When a scent diffuses into the air, it does not form a perceptible perimeter that intensifies as a tracker gets closer to its source. An odor in a nonturbulent medium would essentially be traceable via a consistent concentration gradient—a process called chemotaxis—but in flowing air the smell would instead dissipate as small, occasional plumes, as happens to pheromones from female moths. When a male moth picks up a female's fractured scent, he appears to dart wildly as he homes in on the potential mate.

Now scientists at Pasteur Institute and the University of Marseille, both in France, and at the University of California, Santa Barbara, have developed an algorithm that effectively mimics the zigzagging and veering of moths by sending entities trying to track a scent on paths that maximize information gain. The authors, reporting on their research in this week's issue of Nature, call their new scheme "infotaxis." They claim that the method's most practical application would be as software in a class of robots called "sniffers" used to track dilute odors emanating from chemicals, bombs or drugs.

With infotaxis, "you singled-mindedly go to the place where you think you'll gain more information," explains co-author Boris Shraiman, a U.C.S.B. physicist. "If you make a step and you find the source, boy, you've really localized it! That's a very informative step."

Infotaxis elegantly balances two essential behaviors: exploration, where a seeker, say a robot, attempts to accumulate information before making a definitive move in any one direction, and exploitation, a riskier method in which the sniffer strikes out in the direction where the estimated probability of finding the source is the highest.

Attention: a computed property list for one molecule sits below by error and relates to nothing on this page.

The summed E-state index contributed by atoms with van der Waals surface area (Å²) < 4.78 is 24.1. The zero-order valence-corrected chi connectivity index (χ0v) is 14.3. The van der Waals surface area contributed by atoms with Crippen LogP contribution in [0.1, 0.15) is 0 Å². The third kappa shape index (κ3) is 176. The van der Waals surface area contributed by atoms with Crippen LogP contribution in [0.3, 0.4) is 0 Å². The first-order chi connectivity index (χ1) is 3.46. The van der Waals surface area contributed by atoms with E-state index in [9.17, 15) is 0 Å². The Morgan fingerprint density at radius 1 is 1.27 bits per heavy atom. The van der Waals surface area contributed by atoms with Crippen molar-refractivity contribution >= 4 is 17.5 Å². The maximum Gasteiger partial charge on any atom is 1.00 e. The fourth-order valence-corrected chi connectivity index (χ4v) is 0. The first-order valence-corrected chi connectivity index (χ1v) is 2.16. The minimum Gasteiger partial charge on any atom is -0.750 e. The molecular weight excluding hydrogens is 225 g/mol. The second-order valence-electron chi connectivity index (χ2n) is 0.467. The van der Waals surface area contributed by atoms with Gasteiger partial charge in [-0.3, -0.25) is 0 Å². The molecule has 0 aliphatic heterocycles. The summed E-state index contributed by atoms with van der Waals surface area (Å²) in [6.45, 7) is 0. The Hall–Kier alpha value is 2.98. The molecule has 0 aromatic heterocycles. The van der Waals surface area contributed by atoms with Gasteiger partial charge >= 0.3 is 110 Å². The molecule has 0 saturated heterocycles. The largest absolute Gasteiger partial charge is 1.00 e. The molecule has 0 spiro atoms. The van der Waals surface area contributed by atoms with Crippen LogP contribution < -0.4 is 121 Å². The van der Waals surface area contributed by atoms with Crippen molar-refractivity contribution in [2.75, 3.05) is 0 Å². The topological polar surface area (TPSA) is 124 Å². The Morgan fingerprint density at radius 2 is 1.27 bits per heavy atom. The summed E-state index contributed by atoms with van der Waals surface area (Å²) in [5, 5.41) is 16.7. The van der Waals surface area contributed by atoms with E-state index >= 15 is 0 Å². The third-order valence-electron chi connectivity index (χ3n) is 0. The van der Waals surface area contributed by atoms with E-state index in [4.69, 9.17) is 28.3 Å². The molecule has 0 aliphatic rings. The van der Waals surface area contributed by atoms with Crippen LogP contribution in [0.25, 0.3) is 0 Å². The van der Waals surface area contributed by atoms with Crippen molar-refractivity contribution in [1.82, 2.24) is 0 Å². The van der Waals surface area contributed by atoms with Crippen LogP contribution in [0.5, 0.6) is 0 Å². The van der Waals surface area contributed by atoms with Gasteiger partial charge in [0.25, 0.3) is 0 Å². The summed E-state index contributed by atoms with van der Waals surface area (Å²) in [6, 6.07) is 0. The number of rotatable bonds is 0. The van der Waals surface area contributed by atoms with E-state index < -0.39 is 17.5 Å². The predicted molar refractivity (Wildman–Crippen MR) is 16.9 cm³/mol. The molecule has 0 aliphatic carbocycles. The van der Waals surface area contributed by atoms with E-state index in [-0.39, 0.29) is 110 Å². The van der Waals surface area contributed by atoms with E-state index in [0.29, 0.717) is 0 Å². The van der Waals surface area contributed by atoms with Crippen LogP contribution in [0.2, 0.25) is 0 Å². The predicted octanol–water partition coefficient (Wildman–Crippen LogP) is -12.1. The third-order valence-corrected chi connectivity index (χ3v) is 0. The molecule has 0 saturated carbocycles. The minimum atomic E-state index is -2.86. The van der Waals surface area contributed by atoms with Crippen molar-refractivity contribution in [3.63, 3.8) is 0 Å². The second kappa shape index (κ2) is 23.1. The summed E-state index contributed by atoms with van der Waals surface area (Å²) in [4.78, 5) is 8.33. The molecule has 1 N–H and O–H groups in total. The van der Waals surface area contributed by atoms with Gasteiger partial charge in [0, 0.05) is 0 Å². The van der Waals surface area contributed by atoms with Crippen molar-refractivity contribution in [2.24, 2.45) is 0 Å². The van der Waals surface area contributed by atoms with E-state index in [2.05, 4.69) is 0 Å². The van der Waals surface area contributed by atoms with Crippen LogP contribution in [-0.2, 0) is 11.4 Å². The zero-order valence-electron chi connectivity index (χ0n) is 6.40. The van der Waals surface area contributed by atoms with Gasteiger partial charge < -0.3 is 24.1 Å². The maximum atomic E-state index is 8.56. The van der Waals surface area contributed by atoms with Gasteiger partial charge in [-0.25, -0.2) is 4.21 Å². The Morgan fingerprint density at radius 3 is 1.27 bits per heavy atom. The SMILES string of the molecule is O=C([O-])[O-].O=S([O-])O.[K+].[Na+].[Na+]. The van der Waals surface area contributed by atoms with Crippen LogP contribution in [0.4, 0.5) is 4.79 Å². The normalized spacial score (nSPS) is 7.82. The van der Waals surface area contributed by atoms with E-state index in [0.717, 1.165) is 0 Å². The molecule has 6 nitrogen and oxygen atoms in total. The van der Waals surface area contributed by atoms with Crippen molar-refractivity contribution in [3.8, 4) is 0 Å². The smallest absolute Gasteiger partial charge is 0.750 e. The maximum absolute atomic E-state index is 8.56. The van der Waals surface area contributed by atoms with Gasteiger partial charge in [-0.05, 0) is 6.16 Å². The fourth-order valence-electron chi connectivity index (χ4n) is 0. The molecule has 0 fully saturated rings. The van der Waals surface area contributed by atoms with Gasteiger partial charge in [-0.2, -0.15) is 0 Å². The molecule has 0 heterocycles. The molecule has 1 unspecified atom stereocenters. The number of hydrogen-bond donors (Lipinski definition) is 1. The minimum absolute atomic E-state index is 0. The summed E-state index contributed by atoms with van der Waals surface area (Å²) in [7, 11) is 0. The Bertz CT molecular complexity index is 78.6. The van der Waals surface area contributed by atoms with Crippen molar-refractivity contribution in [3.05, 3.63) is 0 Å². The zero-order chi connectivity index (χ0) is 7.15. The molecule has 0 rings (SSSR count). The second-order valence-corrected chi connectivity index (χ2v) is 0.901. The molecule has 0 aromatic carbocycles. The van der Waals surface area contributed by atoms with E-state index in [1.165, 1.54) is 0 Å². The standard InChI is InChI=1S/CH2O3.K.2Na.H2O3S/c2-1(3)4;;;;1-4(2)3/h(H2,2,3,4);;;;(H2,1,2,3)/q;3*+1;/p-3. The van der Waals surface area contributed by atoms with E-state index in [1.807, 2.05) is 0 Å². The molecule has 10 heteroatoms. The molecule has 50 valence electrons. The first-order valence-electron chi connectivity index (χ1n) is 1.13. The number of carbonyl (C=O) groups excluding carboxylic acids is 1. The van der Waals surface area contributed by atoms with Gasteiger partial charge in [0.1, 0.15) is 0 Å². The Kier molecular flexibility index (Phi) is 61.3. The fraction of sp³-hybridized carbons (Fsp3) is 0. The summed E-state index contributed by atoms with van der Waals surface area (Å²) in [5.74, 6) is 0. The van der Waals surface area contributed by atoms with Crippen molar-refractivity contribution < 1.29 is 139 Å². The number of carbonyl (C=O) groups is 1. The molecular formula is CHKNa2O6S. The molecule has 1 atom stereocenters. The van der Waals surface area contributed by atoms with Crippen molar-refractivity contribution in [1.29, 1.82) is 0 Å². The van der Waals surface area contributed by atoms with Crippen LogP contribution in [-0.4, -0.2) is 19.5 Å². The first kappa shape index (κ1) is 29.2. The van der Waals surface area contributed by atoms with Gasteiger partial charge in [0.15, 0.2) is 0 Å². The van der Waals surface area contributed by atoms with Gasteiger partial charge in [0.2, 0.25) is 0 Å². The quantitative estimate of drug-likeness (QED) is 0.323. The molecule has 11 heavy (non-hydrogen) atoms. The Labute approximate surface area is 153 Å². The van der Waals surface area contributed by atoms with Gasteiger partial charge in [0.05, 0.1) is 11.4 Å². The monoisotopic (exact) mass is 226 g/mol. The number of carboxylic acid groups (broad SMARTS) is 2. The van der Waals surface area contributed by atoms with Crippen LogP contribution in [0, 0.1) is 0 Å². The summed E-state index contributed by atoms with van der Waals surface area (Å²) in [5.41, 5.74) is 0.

Early on in a search, a robot may know very little about where a scent is coming from—every direction in which it could travel has a relatively equal probability of leading to the source. At this point, the seeker—using and continuously updating this probability map—would employ an exploratory behavior. It may move in a circular motion, spiraling out into progressively larger radii, until it accumulates more information—or encounters a few puffs of odor.

"Once this information accumulates, you have a better image of where the source might be, which is to say, your estimated source location probability distribution is much more peaked at some point," says Shraiman. "Then you start biasing you motion toward that point much more."

Dominique Martinez, a researcher at the Laboratoire Lorrain de Recherche en Informatique et ses Applications, commenting on the study in Nature, notes that when encountering odor plumes in turbulent air, the rate of information gain may be similar to chemotaxis' concentration gradient. "The striking feature of the infotaxis model is that the casting and zigzagging steps are not preprogrammed by imposing explicit rules of movement such as 'advance upwind' or 'turn crosswind,'" she says. "Rather, they both emerge naturally from locally maximizing information gain."